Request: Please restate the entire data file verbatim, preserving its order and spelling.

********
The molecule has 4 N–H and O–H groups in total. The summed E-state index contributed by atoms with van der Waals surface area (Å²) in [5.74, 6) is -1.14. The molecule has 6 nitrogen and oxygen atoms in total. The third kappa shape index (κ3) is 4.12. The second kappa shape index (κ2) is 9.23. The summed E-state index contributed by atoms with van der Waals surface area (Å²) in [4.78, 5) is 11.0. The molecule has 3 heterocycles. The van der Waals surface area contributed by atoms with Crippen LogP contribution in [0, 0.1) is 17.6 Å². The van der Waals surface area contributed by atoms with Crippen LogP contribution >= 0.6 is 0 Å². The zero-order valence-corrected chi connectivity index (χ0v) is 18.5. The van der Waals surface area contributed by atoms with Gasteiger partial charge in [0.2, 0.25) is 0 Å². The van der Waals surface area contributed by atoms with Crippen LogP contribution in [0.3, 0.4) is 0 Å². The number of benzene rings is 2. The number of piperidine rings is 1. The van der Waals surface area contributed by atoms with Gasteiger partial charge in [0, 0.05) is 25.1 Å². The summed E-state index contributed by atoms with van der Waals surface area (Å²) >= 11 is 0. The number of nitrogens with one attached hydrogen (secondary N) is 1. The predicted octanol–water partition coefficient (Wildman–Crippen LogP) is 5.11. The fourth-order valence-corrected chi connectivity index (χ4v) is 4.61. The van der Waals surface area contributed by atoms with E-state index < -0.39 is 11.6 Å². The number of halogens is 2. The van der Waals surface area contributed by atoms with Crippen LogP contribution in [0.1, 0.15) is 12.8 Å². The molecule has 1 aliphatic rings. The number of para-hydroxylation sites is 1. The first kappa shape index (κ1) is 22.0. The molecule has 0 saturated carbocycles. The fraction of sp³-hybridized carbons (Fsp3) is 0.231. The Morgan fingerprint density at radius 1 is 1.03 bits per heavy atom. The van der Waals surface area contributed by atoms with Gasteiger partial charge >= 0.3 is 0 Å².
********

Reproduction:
The molecule has 4 N–H and O–H groups in total. The summed E-state index contributed by atoms with van der Waals surface area (Å²) in [5.74, 6) is -1.14. The molecule has 6 nitrogen and oxygen atoms in total. The third kappa shape index (κ3) is 4.12. The second kappa shape index (κ2) is 9.23. The summed E-state index contributed by atoms with van der Waals surface area (Å²) in [4.78, 5) is 11.0. The molecule has 3 heterocycles. The van der Waals surface area contributed by atoms with Crippen LogP contribution in [0, 0.1) is 17.6 Å². The van der Waals surface area contributed by atoms with Crippen LogP contribution >= 0.6 is 0 Å². The zero-order valence-corrected chi connectivity index (χ0v) is 18.5. The van der Waals surface area contributed by atoms with Gasteiger partial charge in [0.2, 0.25) is 0 Å². The van der Waals surface area contributed by atoms with Crippen LogP contribution in [0.3, 0.4) is 0 Å². The number of benzene rings is 2. The number of piperidine rings is 1. The van der Waals surface area contributed by atoms with Gasteiger partial charge in [0, 0.05) is 25.1 Å². The summed E-state index contributed by atoms with van der Waals surface area (Å²) >= 11 is 0. The number of nitrogens with one attached hydrogen (secondary N) is 1. The predicted octanol–water partition coefficient (Wildman–Crippen LogP) is 5.11. The fourth-order valence-corrected chi connectivity index (χ4v) is 4.61. The van der Waals surface area contributed by atoms with E-state index < -0.39 is 11.6 Å². The number of halogens is 2. The van der Waals surface area contributed by atoms with Crippen LogP contribution in [0.1, 0.15) is 12.8 Å². The molecule has 1 aliphatic rings. The number of para-hydroxylation sites is 1. The first kappa shape index (κ1) is 22.0. The molecule has 0 saturated carbocycles. The fraction of sp³-hybridized carbons (Fsp3) is 0.231. The Morgan fingerprint density at radius 1 is 1.03 bits per heavy atom. The van der Waals surface area contributed by atoms with Gasteiger partial charge >= 0.3 is 0 Å².